CML symptoms range from asymptomatic to overt leukostasis, depending on the stage of CML; leukostasis often occurs in the blast phase. Meanwhile, hyperleukocytosis is the most common symptom, and is often present in all phases (chronic phase, accelerated phase, and blast phase).1 The blast phase is similar to acute myeloid leukemia (AML) and acute lymphocytic leukemia (ALL). The diagnosis of CML often requires a basic hematology workup combined with identification of chromosomal abnormalities. Different phases of CML can be differentiated by clinical symptoms and blast percentage.

CML is one of the model diseases for targeted therapy. It is widely accepted that discovery of tyrosine kinase inhibitors (TKIs) has changed the treatment landscape of CML.4 Prior to the introduction of TKIs, CML was universally fatal in the long term. However, since TKIs have become the first-line treatment for CML, the life expectancy of CML patients has become similar to that of people without CML.5,6

While TKIs have indeed improved the survival of CML patients, there are still unresolved issues associated with TKI treatment, such as adverse side effects and impact on quality of life. Furthermore, a very important issue associated with TKI treatment is the need for most patients to continuously take the TKI to prevent relapse. Thus, many patients are on lifelong TKI treatment. However, several studies, such as STIM1 trial, have shown that patients with a deep molecular response (DMR) can achieve treatment-free remission (TFR) with no relapse after discontinuing their TKI.7 This review article aimed to discuss all aspects of CML.

Pathophysiology of CML

The presence of BCR-ABL1 fusion gene in hematopoietic stem cells has been shown to be sufficient for initiation of CML.8 Thus, the pathophysiology of CML revolves around the BCR-ABL1 fusion gene. Approximately 90% to 95% of patients with CML have reciprocal translocation of t(9;22) (q34;q11.2).1,2 This results in a shortened chromosome 22, termed Philadelphia chromosome, containing the BCR-ABL1 oncogene. However, It should be noted that BCR-ABL1 may also be present in other types of leukemia, such as acute lymphoblastic leukemia (ALL) and acute myeloid leukemia (AML).9 The significance of BCR-ABL1 in ALL and AML is still under investigation.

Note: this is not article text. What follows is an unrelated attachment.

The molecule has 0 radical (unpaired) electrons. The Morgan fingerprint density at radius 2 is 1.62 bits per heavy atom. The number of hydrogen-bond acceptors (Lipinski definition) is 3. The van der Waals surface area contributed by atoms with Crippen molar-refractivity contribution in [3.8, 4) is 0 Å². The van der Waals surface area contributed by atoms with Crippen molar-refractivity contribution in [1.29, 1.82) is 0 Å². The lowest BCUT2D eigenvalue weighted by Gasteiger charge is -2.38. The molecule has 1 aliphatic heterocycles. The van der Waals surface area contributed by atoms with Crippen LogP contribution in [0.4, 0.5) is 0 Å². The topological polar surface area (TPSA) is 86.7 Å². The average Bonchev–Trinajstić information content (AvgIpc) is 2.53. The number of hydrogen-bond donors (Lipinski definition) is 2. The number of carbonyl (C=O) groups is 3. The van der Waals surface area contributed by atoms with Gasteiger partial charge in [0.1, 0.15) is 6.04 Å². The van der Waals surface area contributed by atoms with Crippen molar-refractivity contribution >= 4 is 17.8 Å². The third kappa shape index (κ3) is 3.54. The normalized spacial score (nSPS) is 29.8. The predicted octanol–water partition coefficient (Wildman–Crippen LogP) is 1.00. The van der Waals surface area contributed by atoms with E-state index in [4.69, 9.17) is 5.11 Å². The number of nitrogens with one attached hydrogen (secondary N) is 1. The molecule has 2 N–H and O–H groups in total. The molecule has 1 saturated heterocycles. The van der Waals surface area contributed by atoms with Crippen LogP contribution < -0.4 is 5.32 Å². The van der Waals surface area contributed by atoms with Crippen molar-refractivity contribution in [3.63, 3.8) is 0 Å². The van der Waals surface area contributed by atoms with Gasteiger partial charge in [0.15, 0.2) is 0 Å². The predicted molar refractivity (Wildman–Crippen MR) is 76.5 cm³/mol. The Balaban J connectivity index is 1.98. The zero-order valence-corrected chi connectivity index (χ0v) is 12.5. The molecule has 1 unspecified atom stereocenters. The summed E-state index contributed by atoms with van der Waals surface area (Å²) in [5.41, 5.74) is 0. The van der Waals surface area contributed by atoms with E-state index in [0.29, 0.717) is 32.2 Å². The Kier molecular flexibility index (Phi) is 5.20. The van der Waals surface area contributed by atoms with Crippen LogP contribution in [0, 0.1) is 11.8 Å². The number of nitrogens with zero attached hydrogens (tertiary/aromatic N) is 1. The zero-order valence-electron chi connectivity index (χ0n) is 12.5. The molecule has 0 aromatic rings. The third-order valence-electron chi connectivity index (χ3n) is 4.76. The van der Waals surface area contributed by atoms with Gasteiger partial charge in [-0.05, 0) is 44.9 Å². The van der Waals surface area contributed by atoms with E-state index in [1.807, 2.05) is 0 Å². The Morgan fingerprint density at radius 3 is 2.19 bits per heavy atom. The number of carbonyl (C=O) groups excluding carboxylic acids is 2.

At the time of writing, the mechanism of Philadelphia chromosome formation and the time from the formation of the chromosome to the occurrence of clinical symptoms of CML are still not known with certainty. The Philadelphia chromosome was previously thought to have been formed due to the influence of radiation from the atomic bombs of Hiroshima and Nagasaki on CML patients in Japan.10 Indeed, in vitro studies have shown that exposure of myeloid cell lines to high-dose radiation causes the expression of BCR-ABL1.10 However, the majority of people are not exposed to chronic radiation. Some experts believe that the Ph chromosome can be formed as a result of spontaneous random translocation. Supporting this is the fact that the BCR-ABL1 gene has also been observed in a small proportion of healthy individuals.11,12 This could also mean that not all BCR-ABL1 fusion genes develop into CML. Further studies are needed to elucidate the origins of the BCR-ABL1 gene; however, it will be very difficult to isolate the exact causes that contribute to the formation of the Philadelphia chromosome due to the relative rareness of the disease and issues with determining the onset of the disease, as it is initially asymptomatic.